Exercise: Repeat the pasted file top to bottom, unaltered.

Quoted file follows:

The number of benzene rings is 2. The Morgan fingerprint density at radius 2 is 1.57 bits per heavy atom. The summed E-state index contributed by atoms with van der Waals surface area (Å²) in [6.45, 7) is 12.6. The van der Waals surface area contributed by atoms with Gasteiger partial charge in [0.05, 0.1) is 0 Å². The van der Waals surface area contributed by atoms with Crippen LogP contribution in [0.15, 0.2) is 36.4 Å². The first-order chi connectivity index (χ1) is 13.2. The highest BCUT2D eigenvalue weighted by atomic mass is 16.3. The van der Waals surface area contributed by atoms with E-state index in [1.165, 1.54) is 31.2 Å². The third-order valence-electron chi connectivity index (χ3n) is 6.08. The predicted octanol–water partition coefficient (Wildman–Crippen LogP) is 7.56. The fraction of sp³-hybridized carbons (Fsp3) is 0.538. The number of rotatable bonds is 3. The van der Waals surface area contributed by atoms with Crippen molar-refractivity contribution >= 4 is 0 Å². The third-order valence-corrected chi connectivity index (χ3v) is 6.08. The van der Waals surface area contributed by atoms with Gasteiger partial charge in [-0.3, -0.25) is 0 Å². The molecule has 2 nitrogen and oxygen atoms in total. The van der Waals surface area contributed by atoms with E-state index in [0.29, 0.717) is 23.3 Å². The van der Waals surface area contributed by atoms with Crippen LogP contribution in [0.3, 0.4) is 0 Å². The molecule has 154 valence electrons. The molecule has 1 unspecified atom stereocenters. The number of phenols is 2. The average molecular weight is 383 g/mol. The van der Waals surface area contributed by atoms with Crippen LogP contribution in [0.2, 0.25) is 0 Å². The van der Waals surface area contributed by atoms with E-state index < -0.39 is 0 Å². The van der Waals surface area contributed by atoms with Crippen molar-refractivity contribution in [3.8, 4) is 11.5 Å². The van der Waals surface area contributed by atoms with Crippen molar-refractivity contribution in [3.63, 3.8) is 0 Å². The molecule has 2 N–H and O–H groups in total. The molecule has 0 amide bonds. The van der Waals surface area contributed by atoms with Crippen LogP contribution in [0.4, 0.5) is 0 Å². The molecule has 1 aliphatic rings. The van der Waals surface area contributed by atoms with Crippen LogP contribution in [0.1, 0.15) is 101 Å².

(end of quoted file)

The number of benzene rings is 2. The Morgan fingerprint density at radius 2 is 1.57 bits per heavy atom. The summed E-state index contributed by atoms with van der Waals surface area (Å²) in [6.45, 7) is 12.6. The van der Waals surface area contributed by atoms with Gasteiger partial charge in [0.05, 0.1) is 0 Å². The van der Waals surface area contributed by atoms with Crippen LogP contribution in [0.15, 0.2) is 36.4 Å². The first-order chi connectivity index (χ1) is 13.2. The highest BCUT2D eigenvalue weighted by atomic mass is 16.3. The van der Waals surface area contributed by atoms with E-state index in [1.165, 1.54) is 31.2 Å². The third-order valence-electron chi connectivity index (χ3n) is 6.08. The predicted octanol–water partition coefficient (Wildman–Crippen LogP) is 7.56. The fraction of sp³-hybridized carbons (Fsp3) is 0.538. The number of rotatable bonds is 3. The van der Waals surface area contributed by atoms with Crippen molar-refractivity contribution >= 4 is 0 Å². The third-order valence-corrected chi connectivity index (χ3v) is 6.08. The van der Waals surface area contributed by atoms with Gasteiger partial charge in [-0.3, -0.25) is 0 Å². The molecule has 2 nitrogen and oxygen atoms in total. The van der Waals surface area contributed by atoms with E-state index in [0.29, 0.717) is 23.3 Å². The van der Waals surface area contributed by atoms with Crippen LogP contribution in [0.3, 0.4) is 0 Å². The molecule has 154 valence electrons. The molecule has 1 unspecified atom stereocenters. The number of phenols is 2. The average molecular weight is 383 g/mol. The van der Waals surface area contributed by atoms with Crippen LogP contribution in [0.2, 0.25) is 0 Å². The van der Waals surface area contributed by atoms with E-state index < -0.39 is 0 Å². The van der Waals surface area contributed by atoms with Crippen molar-refractivity contribution in [3.8, 4) is 11.5 Å². The van der Waals surface area contributed by atoms with Crippen molar-refractivity contribution in [3.63, 3.8) is 0 Å². The molecule has 2 N–H and O–H groups in total. The molecule has 0 amide bonds. The van der Waals surface area contributed by atoms with Crippen LogP contribution in [0.4, 0.5) is 0 Å². The molecule has 1 aliphatic rings. The van der Waals surface area contributed by atoms with Crippen LogP contribution in [0.1, 0.15) is 101 Å².